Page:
Observations of their Idiosyncrasies

Updated: Jun 2

When the idea of me writing a post about my observations and learnings as an intern for the Simply Strategy blog was first brought up at our weekly team meeting, my initial response was brief terror. But I recovered quickly and began to wrestle with the question of how to even describe Simply Strategy. No doubt their internal mantra applies – data-driven problem-solvers who do hard things. While that accurately expresses what they do, for me, it doesn’t capture the vibe.


Instead, I would use the following analogy. Most of us can all think of at least one powerful woman we look up to. For some it’s their mom, for others a professor, mentor, or a friend. Imagine now that you’ve taken that woman–the strongest, most resilient, most determined woman you know–and you’ve multiplied her by five. That’s what it feels like to walk into the office at Simply Strategy.


My favorite thing about the team (besides their willingness to let me pull an April Fool’s prank, a story for another time) is how everyone has unique skill sets that complement one another.


Elyse is operations-minded and detail-orientated, and I think that allows her the ability to separate the parts from the whole in order to effectively solve a problem or take on a project from start to finish. She also has her Master of Social Work, and it is evident in how she processes and implements ideas. Despite her methodical nature, she always factors in the human aspect of problems and solutions.


Jenny is a true Woman in STEM. She is skilled in statistical evaluation and experienced in multiple research and analysis software programs. She designs our clients’ complex quantitative surveys and leads the analysis and interpretation of those studies. Those of us less statistically inclined find the software platforms she effortlessly navigates daunting, especially when we see the clarity of her output from categorizing and characterizing insights to our clients.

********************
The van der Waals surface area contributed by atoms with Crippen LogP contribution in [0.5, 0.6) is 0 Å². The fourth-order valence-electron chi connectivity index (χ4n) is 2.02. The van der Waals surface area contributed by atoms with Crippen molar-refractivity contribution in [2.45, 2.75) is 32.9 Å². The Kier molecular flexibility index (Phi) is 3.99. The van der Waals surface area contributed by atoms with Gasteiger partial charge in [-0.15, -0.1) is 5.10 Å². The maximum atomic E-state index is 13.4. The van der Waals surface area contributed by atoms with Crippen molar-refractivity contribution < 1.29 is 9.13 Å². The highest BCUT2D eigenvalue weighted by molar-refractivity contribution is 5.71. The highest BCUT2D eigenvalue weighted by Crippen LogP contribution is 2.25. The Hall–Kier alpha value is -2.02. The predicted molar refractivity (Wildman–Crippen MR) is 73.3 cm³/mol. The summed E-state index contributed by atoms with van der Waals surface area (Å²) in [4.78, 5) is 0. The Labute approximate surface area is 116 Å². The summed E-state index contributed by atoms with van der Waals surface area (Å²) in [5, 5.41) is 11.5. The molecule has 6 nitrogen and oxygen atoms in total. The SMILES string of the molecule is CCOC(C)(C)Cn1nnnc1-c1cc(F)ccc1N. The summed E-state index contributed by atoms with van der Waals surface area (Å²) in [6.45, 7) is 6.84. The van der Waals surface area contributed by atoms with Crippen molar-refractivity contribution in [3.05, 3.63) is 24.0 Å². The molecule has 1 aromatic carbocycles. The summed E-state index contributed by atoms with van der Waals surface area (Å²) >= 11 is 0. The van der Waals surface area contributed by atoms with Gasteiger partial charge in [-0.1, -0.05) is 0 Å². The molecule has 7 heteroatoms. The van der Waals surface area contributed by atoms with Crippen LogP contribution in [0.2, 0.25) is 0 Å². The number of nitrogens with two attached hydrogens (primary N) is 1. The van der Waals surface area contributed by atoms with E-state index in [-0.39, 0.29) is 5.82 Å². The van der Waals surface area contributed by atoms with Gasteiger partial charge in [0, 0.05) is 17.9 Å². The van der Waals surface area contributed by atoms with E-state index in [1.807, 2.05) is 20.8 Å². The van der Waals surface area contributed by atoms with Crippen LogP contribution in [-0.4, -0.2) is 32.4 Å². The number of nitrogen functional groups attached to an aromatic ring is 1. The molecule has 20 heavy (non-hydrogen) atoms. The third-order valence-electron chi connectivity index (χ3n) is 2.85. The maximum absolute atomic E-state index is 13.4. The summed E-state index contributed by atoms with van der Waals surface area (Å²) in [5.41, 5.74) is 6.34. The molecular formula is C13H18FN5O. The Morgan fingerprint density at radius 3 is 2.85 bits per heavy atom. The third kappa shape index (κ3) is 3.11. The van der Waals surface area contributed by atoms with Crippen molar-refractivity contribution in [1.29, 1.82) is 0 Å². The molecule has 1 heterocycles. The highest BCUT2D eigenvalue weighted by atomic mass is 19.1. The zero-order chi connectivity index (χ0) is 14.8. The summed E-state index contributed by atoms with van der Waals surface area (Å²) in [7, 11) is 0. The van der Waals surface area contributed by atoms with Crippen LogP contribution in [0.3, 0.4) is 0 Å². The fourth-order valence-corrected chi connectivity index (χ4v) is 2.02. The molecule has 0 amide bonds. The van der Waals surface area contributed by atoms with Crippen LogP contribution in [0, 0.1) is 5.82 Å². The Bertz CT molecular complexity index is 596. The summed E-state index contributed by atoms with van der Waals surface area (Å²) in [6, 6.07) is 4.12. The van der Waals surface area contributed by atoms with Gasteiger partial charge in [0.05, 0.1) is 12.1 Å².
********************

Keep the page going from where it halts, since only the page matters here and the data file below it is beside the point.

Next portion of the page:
Anna is an analyst, but she also has advanced degrees in anthropology and public health. I think that these additional areas of study have allowed her to analyze and research in a way that considers both empirical data as well as ethnological aspects of problems. As such, she is able to recognize the human impact of hard data.


Reggi has many skill sets, but what stands out most to me is her passion. She cares so much about our work, and you can tell she puts her heart and soul into every project she works on. She’s a grounding force, constantly reminding us of the tangible impacts of our work and projects on so many people.


And then there’s Dorothy. One of the most impressive women I’ve ever met, she works in a very matter of fact, stream of consciousness way, utilizing her to-do list and diplomatic tendencies to guide and lead the team. She is able to keep her eyes on the prize, so to speak, by maintaining an understanding of her big picture ambitions and plans. Her work style is particularly fun for me, as I work in the exact same way. Our big joke is that we have the same type of brain and sardonic sense of humor, and it leads to top tier banter when it’s just the two of us in the office.


Being surrounded by such talent in this internship has been inspiring. While I could go on and on about the practical experience I’m gaining – for example, I’ve learned how to use the world “leverage” in casual conversation (she says dryly) – I think the practical benefits of this internship are far outweighed by the greater emotional and interpersonal aspects.

There is a persistent narrative in society that insists that women do not work well together. We see it in movies, in political rhetoric, and even in academia. For me, this idea has been force fed to me through soccer, with every male coach I’ve ever had addressing how we needed to be vigilant about team “drama” because women are so “sensitive” and “prone to conflict.” That is not what I have observed with the women at Simply Strategy.


Being in an environment where I am not only able to watch such powerful women collaborate and utilize one another’s strengths to solve tangible issues, but having the opportunity to then learn from them on a daily basis and have them mentor me? That’s what makes this an invaluable internship, and I am so grateful that the cards fell into place the way they did to allow me end up here.


~ Mary Frances


Mary Frances West is a Communications and Projects Intern with Simply Strategy.